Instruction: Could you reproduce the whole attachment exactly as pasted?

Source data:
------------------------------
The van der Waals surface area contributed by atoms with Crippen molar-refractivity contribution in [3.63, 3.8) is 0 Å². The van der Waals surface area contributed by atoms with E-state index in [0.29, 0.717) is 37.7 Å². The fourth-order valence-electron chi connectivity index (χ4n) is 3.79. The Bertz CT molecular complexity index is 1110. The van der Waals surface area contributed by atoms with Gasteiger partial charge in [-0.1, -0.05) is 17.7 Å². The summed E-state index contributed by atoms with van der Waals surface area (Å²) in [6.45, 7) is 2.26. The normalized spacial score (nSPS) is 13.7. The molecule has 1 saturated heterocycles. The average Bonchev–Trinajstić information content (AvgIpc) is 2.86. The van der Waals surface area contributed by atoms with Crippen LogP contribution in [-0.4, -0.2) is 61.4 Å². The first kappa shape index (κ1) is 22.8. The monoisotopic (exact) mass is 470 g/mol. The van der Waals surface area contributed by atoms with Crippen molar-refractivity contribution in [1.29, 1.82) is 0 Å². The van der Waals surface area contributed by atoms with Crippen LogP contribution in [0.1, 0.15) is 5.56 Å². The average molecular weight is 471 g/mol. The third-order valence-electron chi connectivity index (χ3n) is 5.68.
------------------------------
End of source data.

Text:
The van der Waals surface area contributed by atoms with Crippen molar-refractivity contribution in [3.63, 3.8) is 0 Å². The van der Waals surface area contributed by atoms with E-state index in [0.29, 0.717) is 37.7 Å². The fourth-order valence-electron chi connectivity index (χ4n) is 3.79. The Bertz CT molecular complexity index is 1110. The van der Waals surface area contributed by atoms with Gasteiger partial charge in [-0.1, -0.05) is 17.7 Å². The summed E-state index contributed by atoms with van der Waals surface area (Å²) in [6.45, 7) is 2.26. The normalized spacial score (nSPS) is 13.7. The molecule has 1 saturated heterocycles. The average Bonchev–Trinajstić information content (AvgIpc) is 2.86. The van der Waals surface area contributed by atoms with Crippen LogP contribution in [-0.4, -0.2) is 61.4 Å². The first kappa shape index (κ1) is 22.8. The monoisotopic (exact) mass is 470 g/mol. The van der Waals surface area contributed by atoms with Crippen molar-refractivity contribution in [1.29, 1.82) is 0 Å². The van der Waals surface area contributed by atoms with Crippen LogP contribution in [0.1, 0.15) is 5.56 Å². The average molecular weight is 471 g/mol. The third-order valence-electron chi connectivity index (χ3n) is 5.68.